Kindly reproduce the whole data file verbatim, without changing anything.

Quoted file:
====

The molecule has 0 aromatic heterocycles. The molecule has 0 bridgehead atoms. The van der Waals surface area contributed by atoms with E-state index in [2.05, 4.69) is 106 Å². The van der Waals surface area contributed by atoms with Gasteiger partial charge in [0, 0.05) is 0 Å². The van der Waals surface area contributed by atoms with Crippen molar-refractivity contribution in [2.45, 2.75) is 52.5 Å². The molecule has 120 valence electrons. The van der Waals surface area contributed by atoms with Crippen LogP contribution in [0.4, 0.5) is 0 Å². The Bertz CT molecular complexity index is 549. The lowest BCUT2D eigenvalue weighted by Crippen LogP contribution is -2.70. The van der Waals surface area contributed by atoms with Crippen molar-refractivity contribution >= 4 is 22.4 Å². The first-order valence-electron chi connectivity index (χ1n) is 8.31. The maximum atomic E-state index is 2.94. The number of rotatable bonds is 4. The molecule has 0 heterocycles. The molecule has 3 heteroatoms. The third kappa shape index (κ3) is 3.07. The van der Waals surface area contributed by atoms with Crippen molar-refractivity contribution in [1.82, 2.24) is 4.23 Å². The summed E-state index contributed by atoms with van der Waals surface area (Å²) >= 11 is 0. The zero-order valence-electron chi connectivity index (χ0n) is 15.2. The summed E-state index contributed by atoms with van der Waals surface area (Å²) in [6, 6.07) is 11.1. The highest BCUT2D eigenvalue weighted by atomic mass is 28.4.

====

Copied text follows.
The molecule has 0 aromatic heterocycles. The molecule has 0 bridgehead atoms. The van der Waals surface area contributed by atoms with E-state index in [2.05, 4.69) is 106 Å². The van der Waals surface area contributed by atoms with Gasteiger partial charge in [0, 0.05) is 0 Å². The van der Waals surface area contributed by atoms with Crippen molar-refractivity contribution in [2.45, 2.75) is 52.5 Å². The molecule has 120 valence electrons. The van der Waals surface area contributed by atoms with Crippen LogP contribution in [0.4, 0.5) is 0 Å². The Bertz CT molecular complexity index is 549. The lowest BCUT2D eigenvalue weighted by Crippen LogP contribution is -2.70. The van der Waals surface area contributed by atoms with Crippen molar-refractivity contribution >= 4 is 22.4 Å². The first-order valence-electron chi connectivity index (χ1n) is 8.31. The maximum atomic E-state index is 2.94. The number of rotatable bonds is 4. The molecule has 0 heterocycles. The molecule has 3 heteroatoms. The third kappa shape index (κ3) is 3.07. The van der Waals surface area contributed by atoms with Crippen molar-refractivity contribution in [1.82, 2.24) is 4.23 Å². The summed E-state index contributed by atoms with van der Waals surface area (Å²) >= 11 is 0. The zero-order valence-electron chi connectivity index (χ0n) is 15.2. The summed E-state index contributed by atoms with van der Waals surface area (Å²) in [6, 6.07) is 11.1. The highest BCUT2D eigenvalue weighted by atomic mass is 28.4.